2. Hi Norm; As you correctly point out there has been a 2 decades story about electricity need in BC.

    The story has ever changing reasons given in support of borrowing and building more generation plants because somewhere there ae folks who want cheap electricity but don’t want the financial burden of paying for the energy.
    In the past people thought of this arrangement as colonial but today one could likely be right in referring to it as being NERC d.

    Citizens have filled the need of others by guaranteeing the almost $80 billion of un-needed production.


    • The only way to answer that question is to follow who has enriched themselves on the misdeeds of BC Hydro.

      I fear the real answer will be “no one is in control” which is the worst scenario as it becomes very difficult to punish anyone for misdeeds and even more difficult to right the ship if there is no steering wheel.


      • BC Liberals under Clark are guilty of building Site C
        because she thought it would really help her
        election. Also BC Hydro engineers missed the
        boat in picking this site as suitable in the
        design stage. Federal passed the permits
        to allow it to be built. Big powerful interests
        from south of the border wanted it built
        to power oil and natural gas fields.


        • The point is though that there is no need for the dam for the foreseeable future, and given the drop in prices for alternative, renewable, and less destructive electricity generation, there won’t be in the longer term either. Powering oil and gas fields is not in our best interests and isn’t in the interests of anyone, no matter how powerful they are. Our government can educate them rather than subsidize them.


  3. That’s amazing, the savings through retrofitting motors.

    A personal story, attesting to the efficiency of new tech:

    I got a used made-in-Vancouver Ohm e-bike last year and usually pedal at a fast pace, along with e-assist, to maintain a 30 km/h speed — but yesterday, I conducted an experiment, using only the thumb-activated e-drive. No pedal power. (This option is only available on bikes with the motor in the front or back wheel hub. If the motor is in the crankcase, you have to pedal to get e-assist.)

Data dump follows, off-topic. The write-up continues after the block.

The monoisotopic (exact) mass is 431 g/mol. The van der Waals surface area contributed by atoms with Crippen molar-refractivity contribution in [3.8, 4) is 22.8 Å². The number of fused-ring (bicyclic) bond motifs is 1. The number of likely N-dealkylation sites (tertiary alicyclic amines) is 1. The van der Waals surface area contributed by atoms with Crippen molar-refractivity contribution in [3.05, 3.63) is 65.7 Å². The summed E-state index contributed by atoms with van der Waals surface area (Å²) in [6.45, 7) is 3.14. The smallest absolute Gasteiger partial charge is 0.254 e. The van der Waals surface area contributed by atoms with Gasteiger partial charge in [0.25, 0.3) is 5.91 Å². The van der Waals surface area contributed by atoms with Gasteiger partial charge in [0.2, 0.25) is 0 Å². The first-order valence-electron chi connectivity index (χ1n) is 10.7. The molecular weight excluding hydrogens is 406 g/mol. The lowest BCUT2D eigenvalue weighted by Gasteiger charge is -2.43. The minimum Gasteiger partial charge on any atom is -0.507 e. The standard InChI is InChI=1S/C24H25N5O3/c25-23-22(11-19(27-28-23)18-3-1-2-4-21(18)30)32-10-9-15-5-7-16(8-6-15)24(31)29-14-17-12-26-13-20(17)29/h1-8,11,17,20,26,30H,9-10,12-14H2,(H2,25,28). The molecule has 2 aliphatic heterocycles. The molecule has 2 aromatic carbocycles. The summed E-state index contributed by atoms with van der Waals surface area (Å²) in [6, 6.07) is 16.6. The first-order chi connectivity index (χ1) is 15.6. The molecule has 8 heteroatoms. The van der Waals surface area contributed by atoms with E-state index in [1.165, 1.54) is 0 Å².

On fairly flat land, I did an out-and-back ride on the backroads and dikes of north Chilliwack. On the top side of the battery, it can maintain about 28 km/h. As the battery drains, maximum speeds are in the lower 20s.

    It’s not best-practice to totally drain the battery, but for this experiment I drew it down to no bars of power showing on the screen — and there was a warning beep from the battery, as I rolled into the driveway after travelling 20 kms.

    I assumed the brushless motor in the rear hub would be warm from the workout (and warmth is a sign of inefficiency) — but when I touched the motor housing, it was cool.

    Even cooler: I have a phone app that works with my wifi-controlled WiON power bar. One of the functions measures the amount of current flowing through the power bar, so I can see how much it costs to run whatever is plugged into it.

    The recharge cost, for 20 km of travel was about 3 cents. The same trip would have burned over $3.00 in fuel in most internal combustion cars.

    Similarly, I used my battery-powered weed whacker and lawn mower for front and back lawns last week: and again, it was about 3¢ total, to bring the two batteries back to full charge.

    I know the batteries won’t last forever… but in the meantime, you truly can go a long way on a dime’s worth of hydro power — thanks to new technology.


    • This is the kind of experience John Haig often spoke of when we talked about conservation ideas for electricity consumption. He retired as a professional from BCUC. Too bad the staff were often sabotaged.


  4. what site c electricity is going to cost? well at least $10B and counting. who is going to pay for it? The only question is how. Will it be by increasing electricity rates or through taxes to bail out B.C. Hydro My guess is the later because if its the former, not many will be able to afford to turn on their lights or appliances. they’ll switch to gas and yes you can even get gas washers and dryers, etc.

    During the COVID experience, there are reports people are saving more, paying off debts, etc. They’re buying less. If they’re doing all of that, they will reduce their electricity consumption also, its a way of saving money.

    If The NDP want to save money they might as well figure out a strategy to kill site C, blame B.C. Hydro and the B. C. Lieberals and be done with it. I’m sure with the right P.R. strategy it will work out just fine. I’m sure the people handling the Lincoln project in the U.S.A. wouldn’t mind handling this and boy are they good.